Christian, are you reaching out or looking down?

Social media is an opportunity to take the message of the Gospel of Jesus Christ to all believers. Perhaps better wording would be “to all who would believe.” Because of the internet, we now have a huge influential reach, making the Great Commission even more amazing. But are we doing that?

Troubling to me of late is the teeter-totter of Christian posts on social media. As we draw near to God with our lips, or in this case our posts, and honor Him with our professions of faith, there seems to be a blind spot on our screens. It’s the smudge that keeps us from seeing and understanding the other posts we share, forward, copy and paste. Perhaps it’s not quite the “speck in our eye” so much as the log that is clouding our understanding as we emotionally share things that resonate with us at the click of a button, giving very little thought to the repercussions of it.

Allow me to explain.

Pressing hard against my heart this morning is this scripture passage from Luke 4: 18-19. Jesus has come into Nazareth. It’s the Sabbath and as was His custom, He went into the synagogue. He was handed the book of the prophet Isaiah, and He stood up to read:

“The Spirit of the Lord is upon Me, because He has anointed Me to preach the gospel to the poor; He has sent Me to heal the brokenhearted, to proclaim liberty to the captives and recovery of sight to the blind, to set at liberty those who are oppressed; to proclaim the acceptable year of the Lord.”

My question is this: who are the poor Jesus is referring to here? Are they the people for whom we put money in the collection plate each Sunday? Are they the literal poor? Or could they also be the poor in spirit, those who don’t know Him?

Who are the brokehearted He wants to heal? Are they my fellow Christian who sits in the pew beside me? Could it also be the social media friend who is struggling and doesn’t know Christ?

Who are the captives and the blind? Is He referring to the people in jail or those who are physically blind? Or are they people who are held and blinded by sin?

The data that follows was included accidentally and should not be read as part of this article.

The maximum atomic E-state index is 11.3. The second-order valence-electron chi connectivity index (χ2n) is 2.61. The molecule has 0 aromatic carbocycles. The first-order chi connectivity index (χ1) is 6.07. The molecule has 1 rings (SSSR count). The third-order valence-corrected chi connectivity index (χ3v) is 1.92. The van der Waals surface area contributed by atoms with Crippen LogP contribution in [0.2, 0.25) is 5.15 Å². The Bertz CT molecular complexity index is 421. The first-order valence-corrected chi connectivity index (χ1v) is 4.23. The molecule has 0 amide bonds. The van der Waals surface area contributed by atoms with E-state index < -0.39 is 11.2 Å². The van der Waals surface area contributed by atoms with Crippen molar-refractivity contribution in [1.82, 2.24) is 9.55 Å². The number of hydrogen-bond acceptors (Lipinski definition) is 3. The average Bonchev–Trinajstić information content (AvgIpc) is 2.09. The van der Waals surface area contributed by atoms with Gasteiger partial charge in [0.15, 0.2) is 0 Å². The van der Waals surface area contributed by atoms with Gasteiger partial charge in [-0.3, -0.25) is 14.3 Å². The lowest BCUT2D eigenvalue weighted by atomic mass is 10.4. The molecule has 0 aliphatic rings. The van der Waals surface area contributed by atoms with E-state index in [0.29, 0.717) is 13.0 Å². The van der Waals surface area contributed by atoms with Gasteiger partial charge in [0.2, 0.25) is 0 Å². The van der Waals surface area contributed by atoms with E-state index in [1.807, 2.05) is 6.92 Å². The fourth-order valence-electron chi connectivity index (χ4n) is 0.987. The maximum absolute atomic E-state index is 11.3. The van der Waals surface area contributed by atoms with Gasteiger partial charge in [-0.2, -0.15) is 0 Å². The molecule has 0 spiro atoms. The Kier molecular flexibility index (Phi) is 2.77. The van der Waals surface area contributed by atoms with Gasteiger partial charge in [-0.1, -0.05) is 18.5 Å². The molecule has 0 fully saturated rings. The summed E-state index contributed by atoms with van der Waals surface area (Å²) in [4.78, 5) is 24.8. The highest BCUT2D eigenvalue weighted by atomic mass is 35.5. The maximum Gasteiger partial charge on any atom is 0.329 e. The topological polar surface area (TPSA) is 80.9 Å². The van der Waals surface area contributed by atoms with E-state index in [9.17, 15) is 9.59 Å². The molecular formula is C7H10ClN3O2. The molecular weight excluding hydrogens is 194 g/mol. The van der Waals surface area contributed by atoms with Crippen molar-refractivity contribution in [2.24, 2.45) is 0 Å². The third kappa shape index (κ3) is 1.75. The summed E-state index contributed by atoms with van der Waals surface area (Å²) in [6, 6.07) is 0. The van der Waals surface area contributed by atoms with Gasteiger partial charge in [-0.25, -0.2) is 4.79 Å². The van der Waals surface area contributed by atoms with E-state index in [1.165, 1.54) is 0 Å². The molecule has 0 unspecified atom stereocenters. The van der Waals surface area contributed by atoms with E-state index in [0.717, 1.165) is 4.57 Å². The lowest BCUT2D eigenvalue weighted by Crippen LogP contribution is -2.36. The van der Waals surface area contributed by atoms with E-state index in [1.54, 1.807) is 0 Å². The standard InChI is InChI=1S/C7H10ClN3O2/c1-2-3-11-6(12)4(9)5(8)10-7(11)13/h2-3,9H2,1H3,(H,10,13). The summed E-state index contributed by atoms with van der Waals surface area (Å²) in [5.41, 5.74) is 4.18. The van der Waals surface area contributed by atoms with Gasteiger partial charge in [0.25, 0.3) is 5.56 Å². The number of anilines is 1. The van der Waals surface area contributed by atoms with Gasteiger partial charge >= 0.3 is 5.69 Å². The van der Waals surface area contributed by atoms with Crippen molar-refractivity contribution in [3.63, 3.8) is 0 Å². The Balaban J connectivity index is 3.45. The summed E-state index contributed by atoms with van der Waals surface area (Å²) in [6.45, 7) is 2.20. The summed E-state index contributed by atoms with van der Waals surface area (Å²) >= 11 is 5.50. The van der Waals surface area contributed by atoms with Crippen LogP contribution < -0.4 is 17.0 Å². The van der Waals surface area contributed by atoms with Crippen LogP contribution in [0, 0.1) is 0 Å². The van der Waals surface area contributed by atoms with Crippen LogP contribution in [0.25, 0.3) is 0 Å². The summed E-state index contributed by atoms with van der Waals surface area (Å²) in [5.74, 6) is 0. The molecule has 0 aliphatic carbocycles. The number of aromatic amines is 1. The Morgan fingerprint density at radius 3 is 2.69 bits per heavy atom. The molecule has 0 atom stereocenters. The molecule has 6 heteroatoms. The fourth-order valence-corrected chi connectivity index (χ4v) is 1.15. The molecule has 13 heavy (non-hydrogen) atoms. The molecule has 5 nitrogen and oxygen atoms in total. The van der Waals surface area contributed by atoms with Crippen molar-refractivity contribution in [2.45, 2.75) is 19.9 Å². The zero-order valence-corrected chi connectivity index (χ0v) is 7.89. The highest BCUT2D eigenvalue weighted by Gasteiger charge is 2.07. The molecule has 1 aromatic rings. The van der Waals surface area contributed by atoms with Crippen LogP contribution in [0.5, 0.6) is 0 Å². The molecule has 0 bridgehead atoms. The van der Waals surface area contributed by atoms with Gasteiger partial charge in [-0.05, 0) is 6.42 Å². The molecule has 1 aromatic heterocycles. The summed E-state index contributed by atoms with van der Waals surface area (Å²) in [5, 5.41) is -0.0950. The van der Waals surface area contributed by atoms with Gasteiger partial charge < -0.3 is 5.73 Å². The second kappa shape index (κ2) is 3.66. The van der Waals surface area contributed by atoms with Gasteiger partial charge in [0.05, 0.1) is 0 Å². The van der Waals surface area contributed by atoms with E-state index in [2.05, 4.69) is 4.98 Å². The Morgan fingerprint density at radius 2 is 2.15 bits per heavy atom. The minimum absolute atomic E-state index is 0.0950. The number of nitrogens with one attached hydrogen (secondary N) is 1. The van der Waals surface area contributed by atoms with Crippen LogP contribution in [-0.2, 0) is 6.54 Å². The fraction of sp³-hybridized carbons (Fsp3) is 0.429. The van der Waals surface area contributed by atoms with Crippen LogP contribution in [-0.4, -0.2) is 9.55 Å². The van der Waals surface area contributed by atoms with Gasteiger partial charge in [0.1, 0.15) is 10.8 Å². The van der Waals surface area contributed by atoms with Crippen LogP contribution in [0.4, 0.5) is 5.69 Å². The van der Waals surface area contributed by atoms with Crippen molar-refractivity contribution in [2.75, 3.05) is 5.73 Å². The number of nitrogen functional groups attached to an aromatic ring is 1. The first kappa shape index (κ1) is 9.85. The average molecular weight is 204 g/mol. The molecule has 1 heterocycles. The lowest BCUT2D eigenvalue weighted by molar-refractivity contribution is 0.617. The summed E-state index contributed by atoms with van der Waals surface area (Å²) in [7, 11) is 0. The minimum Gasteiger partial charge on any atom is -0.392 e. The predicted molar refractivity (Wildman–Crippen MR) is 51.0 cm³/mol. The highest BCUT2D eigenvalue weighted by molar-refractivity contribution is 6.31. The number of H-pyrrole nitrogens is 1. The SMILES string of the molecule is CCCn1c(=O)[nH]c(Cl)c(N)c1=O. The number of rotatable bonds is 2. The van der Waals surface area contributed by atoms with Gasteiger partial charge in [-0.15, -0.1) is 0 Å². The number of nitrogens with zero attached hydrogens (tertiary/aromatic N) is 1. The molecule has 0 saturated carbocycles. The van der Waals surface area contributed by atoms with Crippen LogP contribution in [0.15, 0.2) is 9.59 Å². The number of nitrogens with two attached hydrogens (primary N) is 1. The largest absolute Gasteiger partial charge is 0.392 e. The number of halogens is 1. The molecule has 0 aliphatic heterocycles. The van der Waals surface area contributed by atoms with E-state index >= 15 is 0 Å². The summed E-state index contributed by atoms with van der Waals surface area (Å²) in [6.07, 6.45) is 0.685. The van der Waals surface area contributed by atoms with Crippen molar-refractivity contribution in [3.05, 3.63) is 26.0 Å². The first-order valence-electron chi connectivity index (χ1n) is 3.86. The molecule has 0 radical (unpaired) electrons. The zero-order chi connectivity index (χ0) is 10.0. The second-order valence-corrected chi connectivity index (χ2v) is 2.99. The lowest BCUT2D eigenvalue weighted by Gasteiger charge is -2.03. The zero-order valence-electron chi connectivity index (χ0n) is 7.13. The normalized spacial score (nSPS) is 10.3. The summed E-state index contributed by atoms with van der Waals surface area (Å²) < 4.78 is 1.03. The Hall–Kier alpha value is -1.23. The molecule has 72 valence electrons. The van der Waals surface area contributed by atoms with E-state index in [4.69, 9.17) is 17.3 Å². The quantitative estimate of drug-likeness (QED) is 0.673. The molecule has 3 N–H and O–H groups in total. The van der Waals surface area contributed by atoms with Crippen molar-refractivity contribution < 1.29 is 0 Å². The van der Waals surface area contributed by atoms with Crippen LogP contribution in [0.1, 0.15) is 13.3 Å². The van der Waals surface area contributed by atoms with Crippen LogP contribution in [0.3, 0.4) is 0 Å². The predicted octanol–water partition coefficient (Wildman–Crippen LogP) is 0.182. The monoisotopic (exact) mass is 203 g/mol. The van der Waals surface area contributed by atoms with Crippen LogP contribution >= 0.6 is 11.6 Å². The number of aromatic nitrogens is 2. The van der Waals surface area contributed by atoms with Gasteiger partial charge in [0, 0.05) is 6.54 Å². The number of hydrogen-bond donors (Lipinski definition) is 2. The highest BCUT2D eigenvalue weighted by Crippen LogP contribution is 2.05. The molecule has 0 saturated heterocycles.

Who are the oppressed? Is it just those in countries that don’t enjoy a democratic society? Or could it be those groups in our neighborhoods who are hated for their sexuality, their skin color, or trapped in an economic status? (Ask yourself, “Am I doing the “oppressing” of any of these populations?”)

It’s easy to read this piece of scripture and feel removed from it. It can seem like poor populations from a dusty, desert place of long ago. But if we open our eyes of understanding, we can identify the poor, the brokenhearted, those held captive, the blind and the oppressed right in front of our very eyes, not just in our sanctuaries but on our social media pages and in the news. We can also find them on the streets of our communities and in the local grocery store.

I know it is an overwhelming time. It’s an uncomfortable time. We currently have access to all of the happenings in our country and around the world, 24/7, and it’s nearly impossible to digest it all. But rather than seeing it as opportunities for our servanthood, opportunites for grace, for kingdom work, we have come to despise it. And now we have taken to publicly criticizing it.

But our never-ceasing intercessor, Christ Jesus, never told us to hide behind our religious beliefs and cast our eyes away from the least of these. He never commissioned us to separate the sheep from the goats. That’s His job.

He told us to take the gospel to all the people.

Take the gospel. That means telling people of His offer of salvation. It does not mean weaponizing scripture to elevate yourself to a holier-than-thou status. It does not mean using scripture to prove your goodness. It does not mean using your faith to look down our noses at others. Somehow, we have gotten our roles confused. We have usurped the judgment role, leaving the servanthood role in the dust.

Have we become the Pharisees of old, blinded by our piousness which we now view as the moral high ground? Are we “standing on the corners making public supplication” in our social media posts and then condemning those who aren’t leading exemplary lives? While forming our opinions about the moral decline of our nation, please do not forget that the “other” we are pointing at is a real person with real problems entrenched in real sin…just as we are. The person we are pointing at is the person Jesus Himself came to save. TO SAVE.

Let that sink it a minute.

He did not come to save just those clean cut people that make us comfortable and agree with us politically. If you are sharing things that make you feel better because they are against something, please be mindful of the ones you are condemning.

Jesus is not done saving.

His nail scarred hands and feet are as much for them as they were for you.

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